Trying to calculate volume using VanDer Waal’s equation.

Neon 1.0 mole

500.0 atm

355.0 K

[P + (n2a/V2)](V - nb) = nRT

I just can’t seem to isolate volume in this equation and if we went over it in class I missed it as I spent most of the class holding my breath to avoid coughing spasms.

Honestly, we didn’t get a chance to do practice in class and he didn’t walk through things being he could not get the overhead to move out of the way so he could access the blackboard so he just moved on further in the lecture without explaining the equation.

I don’t need you to DO the problem, but if you can help me rearrange the variables so I can actually do this thing that would be nice.

I keep ending up cancelling all liters or all "V"s which can’t possibly be right.

# My turn with a chem question

Is this Chem 2? We haven’t gotten anywhere near this in Chem 1.

I’m working on Limiting Reagents, Combustion Reactions, and Percent Yield.

Yeah it’s chem 2 but not. It’s a catch up review of certain aspects that are in the early chapters of the book. In chem 1 we skipped it. I’m not sure if they did in chem 1 at this school though, so I could just be dumb.

http://en.wikipedia.org/wiki/Van_der_Waals_eq uatio…

You might be able to take what Wiki has here with the numbers given. Looks like there are some constants that you can plug in in order to solve for volume.

Yes there are constants, but with the different aspects of the constants I’m not figuring out how to cancel everything. I saw the wiki version and another solving for volume but R ended up being to the 3rd power and I ended up real confused. Oh wait, I already am confused. Nevermind. hehe.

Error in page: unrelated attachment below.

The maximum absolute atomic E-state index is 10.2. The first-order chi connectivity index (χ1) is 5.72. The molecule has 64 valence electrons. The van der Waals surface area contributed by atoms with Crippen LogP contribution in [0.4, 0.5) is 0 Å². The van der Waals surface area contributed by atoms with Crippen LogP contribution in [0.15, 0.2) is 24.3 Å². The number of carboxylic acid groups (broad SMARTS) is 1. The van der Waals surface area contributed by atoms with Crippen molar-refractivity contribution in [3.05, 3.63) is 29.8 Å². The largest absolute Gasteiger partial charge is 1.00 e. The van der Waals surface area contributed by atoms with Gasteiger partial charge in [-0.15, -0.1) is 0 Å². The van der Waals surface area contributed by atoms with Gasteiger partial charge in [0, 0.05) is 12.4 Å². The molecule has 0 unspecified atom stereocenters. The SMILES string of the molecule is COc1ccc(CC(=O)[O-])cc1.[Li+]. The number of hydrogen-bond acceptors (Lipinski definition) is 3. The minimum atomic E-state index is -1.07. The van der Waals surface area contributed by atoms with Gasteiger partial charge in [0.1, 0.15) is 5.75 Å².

I do have the constants though. They are provided in a table. One is moles squared times atmospheric pressure all over volume squared

Volume is always measured in cubic somethings. So no worry to be confused if your answer is to the 3 power.

Dude that just made my eyes glaze over. Hehe.

It has constants with moles to the 3rd power? My book has no such monster. And it’s not a monster with Hugz either. I’m just sayin’.

Still looking. Thanks for the valiant attempts at chivalry tonight Hugz. I’m hoping someone who’s gotten through this class already can help. Perhaps I can return the favor with chem 1. I managed pretty good in that class after hireing a private tutor. Things just started making sense then. Must. Find. Tutor.

Yeah, that link looks to be an advanced physics site. I’ll stick to Chem 1 and leave the Chem 2 business to a more seasoned student.

- BOOBS Said:

Neon 1.0 mole

500.0 atm

355.0 K

[P + (n2a/V2)](V - nb) = nRT

I just can't seem to isolate volume in this equation and if we went over it in class I missed it as I spent most of the class holding my breath to avoid coughing spasms.

Honestly, we didn't get a chance to do practice in class and he didn't walk through things being he could not get the overhead to move out of the way so he could access the blackboard so he just moved on further in the lecture without explaining the equation.

I don't need you to DO the problem, but if you can help me rearrange the variables so I can actually do this thing that would be nice.

I keep ending up cancelling all liters or all "V"s which can't possibly be right.

Well, the way you expressed it is a little unclear as far as the mathematical notation so with the stuff in brackets, does it all have to stay together like that or not? Can it simply be P + (n2a/v2)(v-nb) = nRT?